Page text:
On June 6, David Feherty will host The Feherty Classic at Royal Ottawa Golf Club in Gatineau.

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Through years of poking fun at himself and others with his wicked sense of humor, David Feherty figures there’s only one guy — Colin Montgomerie — who’s held a grudge.

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Years ago, Feherty called Montgomerie — the former PGA Tour star now playing on the Champions Tour — Mrs. Doubtfire. As the nickname caught on with golf fans — let’s face it, there really is a strong resemblance — Monty got more and more ticked off.

“He’s never gotten over it,” said Feherty, the longtime golf commentator, Tuesday. “It doesn’t come from a harmful place. I know most people are big enough that if somebody is poking fun at them, they poke fun back.”

The 63-year-old Feherty likes to laugh; and he loves to hear laughter. No BS, with a folksy Irish delivery, it’s part of who he is. On June 6, he’ll host The Feherty Classic at Royal Ottawa Golf Club in Gatineau. Feherty will roam the fairways with former Ottawa Senators captain Daniel Alfredsson, former NFL stars Terry Bradshaw and Emmitt Smith and three-time PGA Tour winner Pat Perez during a nine-hole celebrity skins game — expected to raise $50,000 for Ronald McDonald House and The Royal /Mental Health Care and Research. That’ll be followed by a 90-minute stage show filled with comedy and Q and A’s with Feherty and his guests from him.

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There’s also a stop near Toronto — June 7 at Milton’s Glencairn Golf Club (with former Leafs goalie Curtis Joseph appearing instead of Alfredsson).

Asked about the cast of celebrities — everyone will be miked up — Feherty said: “I don’t know Alfie as well, but he’s a good guy and a great player. Terry is a character like no other. Emmitt hits the ball really well. Most of these running backs don’t play much golf; they can hardly walk. But Emmitt is in an amazing shape. And he’s funny. Pat is one of the really great characters left on the PGA Tour.”

Also on hand for a great day of golf and laughter will be trick shot artist Dan Boever. So what can people expect?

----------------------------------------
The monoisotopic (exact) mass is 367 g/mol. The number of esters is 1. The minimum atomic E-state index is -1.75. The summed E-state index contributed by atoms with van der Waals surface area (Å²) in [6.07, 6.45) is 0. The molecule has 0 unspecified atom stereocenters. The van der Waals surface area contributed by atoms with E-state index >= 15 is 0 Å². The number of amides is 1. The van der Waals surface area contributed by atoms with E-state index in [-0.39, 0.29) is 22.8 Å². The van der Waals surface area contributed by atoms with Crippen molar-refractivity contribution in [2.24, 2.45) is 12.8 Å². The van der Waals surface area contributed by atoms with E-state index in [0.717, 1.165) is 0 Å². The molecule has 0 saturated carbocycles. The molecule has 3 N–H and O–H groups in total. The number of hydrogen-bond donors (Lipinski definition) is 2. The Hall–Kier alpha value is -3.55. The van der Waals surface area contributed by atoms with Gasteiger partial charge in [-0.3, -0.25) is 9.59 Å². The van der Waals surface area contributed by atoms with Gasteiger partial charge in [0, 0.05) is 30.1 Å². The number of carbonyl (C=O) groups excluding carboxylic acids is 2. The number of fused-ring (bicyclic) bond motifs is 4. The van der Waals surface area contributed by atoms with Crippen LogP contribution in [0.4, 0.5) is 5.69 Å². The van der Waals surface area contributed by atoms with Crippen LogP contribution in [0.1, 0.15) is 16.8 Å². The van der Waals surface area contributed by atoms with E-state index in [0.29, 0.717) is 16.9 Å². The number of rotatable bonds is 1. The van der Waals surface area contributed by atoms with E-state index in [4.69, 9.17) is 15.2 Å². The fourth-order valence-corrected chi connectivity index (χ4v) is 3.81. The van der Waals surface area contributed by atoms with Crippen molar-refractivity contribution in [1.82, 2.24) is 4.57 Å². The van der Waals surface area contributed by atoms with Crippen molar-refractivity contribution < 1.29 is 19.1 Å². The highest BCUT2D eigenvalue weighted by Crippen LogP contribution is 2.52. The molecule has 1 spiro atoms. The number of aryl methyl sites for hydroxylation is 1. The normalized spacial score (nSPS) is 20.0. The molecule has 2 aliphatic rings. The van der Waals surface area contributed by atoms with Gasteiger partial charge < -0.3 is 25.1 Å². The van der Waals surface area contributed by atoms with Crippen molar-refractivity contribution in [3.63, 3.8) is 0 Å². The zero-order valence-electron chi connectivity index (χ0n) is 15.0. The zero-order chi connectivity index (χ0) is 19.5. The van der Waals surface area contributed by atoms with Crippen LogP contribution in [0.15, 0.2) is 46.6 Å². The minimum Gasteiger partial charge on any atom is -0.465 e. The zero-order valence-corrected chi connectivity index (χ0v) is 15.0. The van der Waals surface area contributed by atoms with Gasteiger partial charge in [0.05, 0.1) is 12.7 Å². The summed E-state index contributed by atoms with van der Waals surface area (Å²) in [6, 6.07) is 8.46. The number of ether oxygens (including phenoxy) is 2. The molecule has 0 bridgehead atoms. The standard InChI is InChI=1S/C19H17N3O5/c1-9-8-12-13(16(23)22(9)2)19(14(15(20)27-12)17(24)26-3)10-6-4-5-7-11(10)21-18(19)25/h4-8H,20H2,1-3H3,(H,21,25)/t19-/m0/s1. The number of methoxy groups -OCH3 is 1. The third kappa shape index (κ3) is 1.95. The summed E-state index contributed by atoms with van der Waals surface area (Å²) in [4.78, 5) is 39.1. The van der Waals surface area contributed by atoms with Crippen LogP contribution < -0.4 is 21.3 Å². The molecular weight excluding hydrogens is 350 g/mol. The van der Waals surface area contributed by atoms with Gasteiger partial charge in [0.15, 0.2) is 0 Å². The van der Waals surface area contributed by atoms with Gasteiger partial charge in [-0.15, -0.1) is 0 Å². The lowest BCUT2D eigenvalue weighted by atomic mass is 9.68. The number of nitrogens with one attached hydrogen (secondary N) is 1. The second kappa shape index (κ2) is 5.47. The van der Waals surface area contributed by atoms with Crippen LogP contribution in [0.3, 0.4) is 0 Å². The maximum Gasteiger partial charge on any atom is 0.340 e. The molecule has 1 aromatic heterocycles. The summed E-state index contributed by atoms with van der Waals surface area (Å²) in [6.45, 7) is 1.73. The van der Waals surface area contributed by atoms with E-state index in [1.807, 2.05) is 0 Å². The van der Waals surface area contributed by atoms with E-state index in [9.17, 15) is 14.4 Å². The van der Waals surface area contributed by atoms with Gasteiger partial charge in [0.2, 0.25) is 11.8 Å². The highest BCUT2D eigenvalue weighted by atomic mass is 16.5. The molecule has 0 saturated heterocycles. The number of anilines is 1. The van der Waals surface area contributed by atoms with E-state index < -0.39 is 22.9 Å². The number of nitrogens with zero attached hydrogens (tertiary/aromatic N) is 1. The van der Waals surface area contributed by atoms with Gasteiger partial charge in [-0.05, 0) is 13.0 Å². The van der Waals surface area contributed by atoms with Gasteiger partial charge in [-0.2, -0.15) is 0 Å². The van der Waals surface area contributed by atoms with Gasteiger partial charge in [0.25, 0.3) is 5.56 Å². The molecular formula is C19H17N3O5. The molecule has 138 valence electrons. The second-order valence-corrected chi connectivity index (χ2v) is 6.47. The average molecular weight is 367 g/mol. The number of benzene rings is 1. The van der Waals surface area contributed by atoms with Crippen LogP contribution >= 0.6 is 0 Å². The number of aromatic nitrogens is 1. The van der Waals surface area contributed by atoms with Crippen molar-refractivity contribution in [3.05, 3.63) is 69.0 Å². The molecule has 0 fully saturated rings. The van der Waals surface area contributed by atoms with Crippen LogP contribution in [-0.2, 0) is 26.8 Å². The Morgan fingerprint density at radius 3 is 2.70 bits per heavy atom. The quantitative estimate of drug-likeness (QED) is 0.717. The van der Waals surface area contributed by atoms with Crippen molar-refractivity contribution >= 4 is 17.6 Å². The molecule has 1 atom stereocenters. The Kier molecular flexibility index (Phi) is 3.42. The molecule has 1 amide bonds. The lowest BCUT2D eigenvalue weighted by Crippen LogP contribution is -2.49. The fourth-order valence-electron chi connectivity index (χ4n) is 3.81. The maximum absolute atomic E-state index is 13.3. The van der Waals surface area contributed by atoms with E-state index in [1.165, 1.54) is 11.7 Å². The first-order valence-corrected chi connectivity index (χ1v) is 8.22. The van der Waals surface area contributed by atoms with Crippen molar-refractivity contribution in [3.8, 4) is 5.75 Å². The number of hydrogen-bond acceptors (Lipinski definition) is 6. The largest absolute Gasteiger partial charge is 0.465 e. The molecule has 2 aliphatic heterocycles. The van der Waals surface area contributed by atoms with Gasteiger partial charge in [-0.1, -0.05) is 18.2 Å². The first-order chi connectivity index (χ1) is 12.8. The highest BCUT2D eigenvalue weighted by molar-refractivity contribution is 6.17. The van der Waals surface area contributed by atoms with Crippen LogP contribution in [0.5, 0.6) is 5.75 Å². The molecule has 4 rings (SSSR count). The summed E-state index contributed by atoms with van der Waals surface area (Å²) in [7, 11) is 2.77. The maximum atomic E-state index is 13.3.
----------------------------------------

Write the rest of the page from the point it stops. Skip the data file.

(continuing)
“It’s basically a cynical a–hole of a commentator watching these four guys play golf and giving them a bunch of s–t … and the other way around,” said Feherty.

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Real life is what Feherty bases his act on; there’s not much of a filter for a guy who’s fought demons in his personal journey.

“I’m an addict, I’m an alcoholic, I live with mental illness,” he said. “Addicts deny it until it becomes so much of a problem you have to do something about it. It sort of snuck up on me slowly. I was drinking a bottle of whiskey a day, it got up to nearly two bottles – that was the bottom of the pit for me. One day, I was lying on my La-Z-Boy chair watching TV, there was an empty bottle of Bushmills on the coffee table beside me. My daughter, who was six or seven at the time, climbed up on me and put her nose right on my nose. She had this funny little grin and said, ‘Dad you need another bottle.’ Those words sort of carved themselves into my brain. I thought, ‘The wisdom of a child, she’s right. I do need another. That’s the problem.’ So I went and got another one.

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“I bumped into Tom Watson in a made-for-TV thing in Prince Edward Island — he was playing Jack Nicklaus and I was doing the on-course commentary. Tom took me under his wing, he took me back to Kansas and took me to his meeting with him. I didn’t know Tom was an alcoholic, very few people did. He put himself out there for me and he’s been like a big brother ever since.

“There were a lot of low points for me. A lot of that comes with bipolar depression. There were times where I didn’t want to go on. I’d had it. My wife said she couldn’t go on seeing me be so f—ed up. I take my medicine. It’s kind of frightening to be so reliant on chemicals. At The Open championship three years ago, I lost my medicine, After two days, I could barely put a sentence together. My wife had to fly it over from the States or I wouldn’t have been able to work the tournament. I don’t regret anything I did. I wouldn’t be in the place I am now if I had done anything differently. I was the right drunk in the right bar when CBS needed a commentator.”

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Feherty was a solid golfer, but he admits he wasn’t committed enough to push himself to another level. When he got to speak about the great game of golf and its wonderful characters, he became a star with his wit and wisdom from him. His words from him got him behind a microphone with major networks and with the Golf Channel, where he hosted Feherty, a weekly prime-time talk show

“I’m happiest when I’m on stage,” he said. “I’ve had some success and plenty of failure. (The show) is a bunch of Irish humor and stories of life on tour. I love what I’m doing – more than anything I’ve done in my career. Being able to make people laugh is tremendously therapeutic for me, it makes me feel good. It’s almost a control thing; you feel in charge of something for the first time in your life.”

Run over by a truck while riding a bicycle 16 years ago, crushing his left side, six weeks ago Feherty played his first game of golf since. I’ve shot 79.

“I still can’t close my left hand properly,” he said. “Golf has been off my menu for a long time. I played and it didn’t hurt too badly. Maybe in another 16 years, I’ll give it another go. I didn’t hit the ball anywhere near the center of the club face, but I kind of remembered bits and pieces here and there.”

Limited day passes to The Feherty Classic, available on a limited basis, are $169. To buy tickets, go to fehertyofftour.com/classic.

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